Before the school day ends, William Haroth will have quieted a swearing student standing before him, praised another for a day without trouble and helped teachers lift a third, kicking and screaming, off the floor.
This is only a small part of his world as principal of Phoenix Annapolis, one of three special education centers in the countywhere students with serious emotional problems can learn to work through them while continuing their studies.
Another student takes his usual seat at a small table in the corner of Haroth's office, patiently waiting for a chance to explain his behavior in class. But when the principal leaves his office, the student takes over the schoolwide intercom and sings for a minute before getting caught.
"The kids we have here are very complex," Haroth says. "While there are only 80 at any given time, we may have 800 different problems to address. Sometimes it gets draining."
Haroth's mild manner and sense of humor makes him a master at his job -- a sortof combination principal, father, counselor, confidant and friend.
"It's a people business," he says. "We're not making widgets. When widgets go amiss, the boss can stop the line; here we can't always fix things right away."
Haroth was among the designers of the Phoenix Center schools, which since 1975 have gathered seriously emotionally disturbed students together in centers adjacent to Annapolis and Glendale elementary schools and on the grounds of Crownsville State Hospital. Before they were established, those students were grouped together at Crownsville State Hospital or were not served at all.
Haroth, who was a teacher at Crownsville, smiles as he speaks of the students in kindergarten through 12th grade in his well-structured program far removed from those earlier days. Daily report cards are sent home with students, detailing their behavior and progress.
The students at Phoenix Annapolis have been sent here because of a history of aggressive behavior -- such as stabbing a classmate with a pair of scissors or exhibiting extreme suicidal tendencies. The few elementary-age students have had long, uncontrollable crying outbursts or tempertantrums.
State Board of Education spokesman Larry Chamblin remembers the struggle to reorganize Maryland's special education system in the early 1970s.
"Many of the students who are in school now never showed up before," Chamblin says. "They were kept at home; other cases were shunned aside."
Haroth is thankful for a place to educate students who once may have had no place in the school system.
"Back then, children could be voluntarily committed to Crownsville withno hearing," Haroth says. "They now have civil-rights safeguards. Then, the stay was indefinite. It was a sentence at a hospital that once you got in, you could stay and get lost. These students are now served in the county."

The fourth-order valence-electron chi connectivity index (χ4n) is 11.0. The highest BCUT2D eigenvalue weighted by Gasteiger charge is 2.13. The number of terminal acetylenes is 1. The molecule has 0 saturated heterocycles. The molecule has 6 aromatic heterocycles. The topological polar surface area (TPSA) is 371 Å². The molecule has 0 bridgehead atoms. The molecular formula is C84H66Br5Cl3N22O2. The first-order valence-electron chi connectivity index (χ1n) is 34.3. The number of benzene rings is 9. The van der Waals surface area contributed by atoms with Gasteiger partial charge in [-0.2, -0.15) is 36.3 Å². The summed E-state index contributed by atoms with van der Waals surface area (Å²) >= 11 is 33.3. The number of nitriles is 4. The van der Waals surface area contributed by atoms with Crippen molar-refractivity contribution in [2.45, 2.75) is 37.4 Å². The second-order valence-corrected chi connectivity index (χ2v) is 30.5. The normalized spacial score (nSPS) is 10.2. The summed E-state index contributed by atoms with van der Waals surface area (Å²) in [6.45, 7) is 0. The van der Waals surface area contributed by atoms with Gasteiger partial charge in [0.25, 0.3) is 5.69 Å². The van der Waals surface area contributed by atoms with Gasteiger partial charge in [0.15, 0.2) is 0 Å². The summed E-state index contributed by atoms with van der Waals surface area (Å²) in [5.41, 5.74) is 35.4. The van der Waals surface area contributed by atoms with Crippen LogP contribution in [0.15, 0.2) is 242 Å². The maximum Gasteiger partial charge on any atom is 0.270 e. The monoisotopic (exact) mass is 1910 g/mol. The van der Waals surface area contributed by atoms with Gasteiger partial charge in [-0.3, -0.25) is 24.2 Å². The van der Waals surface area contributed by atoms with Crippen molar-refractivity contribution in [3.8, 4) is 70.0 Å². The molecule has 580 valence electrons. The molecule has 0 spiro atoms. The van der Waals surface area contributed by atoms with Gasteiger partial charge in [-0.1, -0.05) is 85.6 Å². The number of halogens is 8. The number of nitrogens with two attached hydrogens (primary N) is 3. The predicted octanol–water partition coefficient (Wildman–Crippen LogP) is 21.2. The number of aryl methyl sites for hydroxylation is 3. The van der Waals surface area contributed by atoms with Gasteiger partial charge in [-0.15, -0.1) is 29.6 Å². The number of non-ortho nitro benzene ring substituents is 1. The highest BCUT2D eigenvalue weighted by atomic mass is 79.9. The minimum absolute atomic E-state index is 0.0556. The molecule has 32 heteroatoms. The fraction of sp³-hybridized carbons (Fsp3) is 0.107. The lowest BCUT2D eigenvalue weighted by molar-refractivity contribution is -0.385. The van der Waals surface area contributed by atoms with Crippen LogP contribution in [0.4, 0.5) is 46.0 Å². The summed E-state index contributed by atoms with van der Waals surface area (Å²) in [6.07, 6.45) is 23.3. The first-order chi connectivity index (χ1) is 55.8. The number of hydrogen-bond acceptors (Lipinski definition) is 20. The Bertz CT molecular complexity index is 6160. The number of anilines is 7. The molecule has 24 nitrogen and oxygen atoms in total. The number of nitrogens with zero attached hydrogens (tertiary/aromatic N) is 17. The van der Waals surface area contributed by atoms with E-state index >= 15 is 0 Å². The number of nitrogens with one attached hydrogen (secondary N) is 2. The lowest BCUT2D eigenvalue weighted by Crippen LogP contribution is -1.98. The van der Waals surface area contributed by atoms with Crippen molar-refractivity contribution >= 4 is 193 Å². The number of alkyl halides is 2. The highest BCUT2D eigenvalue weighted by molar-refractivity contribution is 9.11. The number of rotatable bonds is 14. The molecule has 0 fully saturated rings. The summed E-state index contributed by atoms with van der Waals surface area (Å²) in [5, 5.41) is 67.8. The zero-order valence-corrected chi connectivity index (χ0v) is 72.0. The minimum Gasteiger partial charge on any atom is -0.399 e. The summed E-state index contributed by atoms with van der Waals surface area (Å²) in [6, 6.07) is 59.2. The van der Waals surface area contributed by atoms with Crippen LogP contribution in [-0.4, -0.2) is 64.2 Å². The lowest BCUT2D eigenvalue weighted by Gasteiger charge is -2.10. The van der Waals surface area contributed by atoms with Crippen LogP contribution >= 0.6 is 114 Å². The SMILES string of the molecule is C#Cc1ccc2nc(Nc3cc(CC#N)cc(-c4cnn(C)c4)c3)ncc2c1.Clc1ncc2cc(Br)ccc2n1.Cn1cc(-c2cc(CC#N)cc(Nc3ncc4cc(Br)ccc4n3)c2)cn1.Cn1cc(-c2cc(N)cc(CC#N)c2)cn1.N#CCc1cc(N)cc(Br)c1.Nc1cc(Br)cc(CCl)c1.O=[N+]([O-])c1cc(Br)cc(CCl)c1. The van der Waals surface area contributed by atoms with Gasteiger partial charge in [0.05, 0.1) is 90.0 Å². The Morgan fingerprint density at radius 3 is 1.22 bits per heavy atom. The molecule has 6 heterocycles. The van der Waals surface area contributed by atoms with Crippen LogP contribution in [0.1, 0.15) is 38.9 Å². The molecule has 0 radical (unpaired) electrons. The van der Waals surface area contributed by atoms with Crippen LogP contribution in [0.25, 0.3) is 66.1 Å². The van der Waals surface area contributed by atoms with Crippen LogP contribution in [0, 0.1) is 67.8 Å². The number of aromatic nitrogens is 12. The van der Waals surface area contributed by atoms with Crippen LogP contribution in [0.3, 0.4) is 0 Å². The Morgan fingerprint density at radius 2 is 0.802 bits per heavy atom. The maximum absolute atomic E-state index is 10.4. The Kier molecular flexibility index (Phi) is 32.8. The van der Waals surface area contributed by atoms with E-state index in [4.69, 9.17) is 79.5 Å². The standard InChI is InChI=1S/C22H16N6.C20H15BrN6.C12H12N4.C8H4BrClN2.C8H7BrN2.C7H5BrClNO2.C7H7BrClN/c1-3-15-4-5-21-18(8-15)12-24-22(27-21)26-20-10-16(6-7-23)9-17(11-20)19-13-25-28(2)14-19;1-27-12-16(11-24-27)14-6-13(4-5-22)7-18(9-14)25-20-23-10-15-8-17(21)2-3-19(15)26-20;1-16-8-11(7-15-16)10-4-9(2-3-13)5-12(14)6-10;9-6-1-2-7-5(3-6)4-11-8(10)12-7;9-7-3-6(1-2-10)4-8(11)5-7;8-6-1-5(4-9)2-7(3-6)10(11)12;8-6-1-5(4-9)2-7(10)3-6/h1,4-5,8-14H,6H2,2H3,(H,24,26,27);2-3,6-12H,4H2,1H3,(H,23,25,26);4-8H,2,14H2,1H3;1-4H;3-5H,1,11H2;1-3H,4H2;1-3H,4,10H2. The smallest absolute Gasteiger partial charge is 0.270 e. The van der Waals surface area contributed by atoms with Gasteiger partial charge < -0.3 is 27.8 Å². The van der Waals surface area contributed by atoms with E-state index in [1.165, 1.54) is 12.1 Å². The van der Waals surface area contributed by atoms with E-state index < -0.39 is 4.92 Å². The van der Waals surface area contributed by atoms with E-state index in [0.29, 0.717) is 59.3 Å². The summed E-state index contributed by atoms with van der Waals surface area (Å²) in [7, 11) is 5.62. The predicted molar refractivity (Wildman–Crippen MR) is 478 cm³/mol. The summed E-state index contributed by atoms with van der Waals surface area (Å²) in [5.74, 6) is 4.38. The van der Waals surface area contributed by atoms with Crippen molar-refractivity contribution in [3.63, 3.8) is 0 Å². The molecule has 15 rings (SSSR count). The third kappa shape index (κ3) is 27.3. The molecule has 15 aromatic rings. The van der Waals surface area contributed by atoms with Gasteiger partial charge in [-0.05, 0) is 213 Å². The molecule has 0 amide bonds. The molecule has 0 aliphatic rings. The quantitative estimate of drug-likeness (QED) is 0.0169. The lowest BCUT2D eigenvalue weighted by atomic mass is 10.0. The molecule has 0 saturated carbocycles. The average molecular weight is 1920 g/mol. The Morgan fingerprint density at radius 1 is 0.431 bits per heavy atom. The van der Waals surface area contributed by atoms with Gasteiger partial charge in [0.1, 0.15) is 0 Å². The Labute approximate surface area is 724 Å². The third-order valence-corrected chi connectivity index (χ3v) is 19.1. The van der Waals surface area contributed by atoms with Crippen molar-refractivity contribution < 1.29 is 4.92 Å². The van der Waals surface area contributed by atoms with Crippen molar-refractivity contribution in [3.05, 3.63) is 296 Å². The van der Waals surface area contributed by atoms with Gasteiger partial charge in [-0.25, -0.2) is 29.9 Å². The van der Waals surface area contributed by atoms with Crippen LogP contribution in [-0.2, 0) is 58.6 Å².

At Phoenix, many students return to their homeschools after a stay of six months to a year; others are mainstreamed on a part-time basis after spending years at the school and learning to modify their behavior.
But at least six students each year must be referred to costly out-of-county residential programs -- boarding schools for children whose mental or physical handicaps prevent them from attending school in Anne Arundel County or the nearby area.
Haroth's mood changes when he admits that the student who took overthe school intercom system is among those to be recommended for residential placement.
"We're pretty tenacious," Haroth says. "We don't give up easily. If, after time, it's proven that we can't meet the student's needs or the student is detrimental to others, then we haveto break down and recommend residential placement."
Few would argue that special education in Anne Arundel County hasimproved greatly in the last 16 years. But where does the county go from here?
As parents gain a better understanding of special education issues -- in part through the Board of Education's Parent-Educator Resource Center at the Carver Staff Development offices in Crofton-- more demands will be placed on the county.
The county school system is responsible for handicapped students from birth to age 21. During that time, they are nurtured and educated. But until two years ago, that commitment ended when they were handed over to social service agencies for placement in either sheltered work settings away fromthe public or medical day-care programs.
Today, the commitment tomainstreaming, part of the popular "least restrictive environment" philosophy, is increasing the amount of time disabled students associate with their peers. Parents are learning that their dreams of independence for their children are not as fanciful as once believed.
Job coaches throughout the county are training students once thought incapable of holding a job. Even students who are illiterate or possesslimited verbal skills, but have the use of their limbs, are being trained.
Progress, for both the school system and its students, has been steady.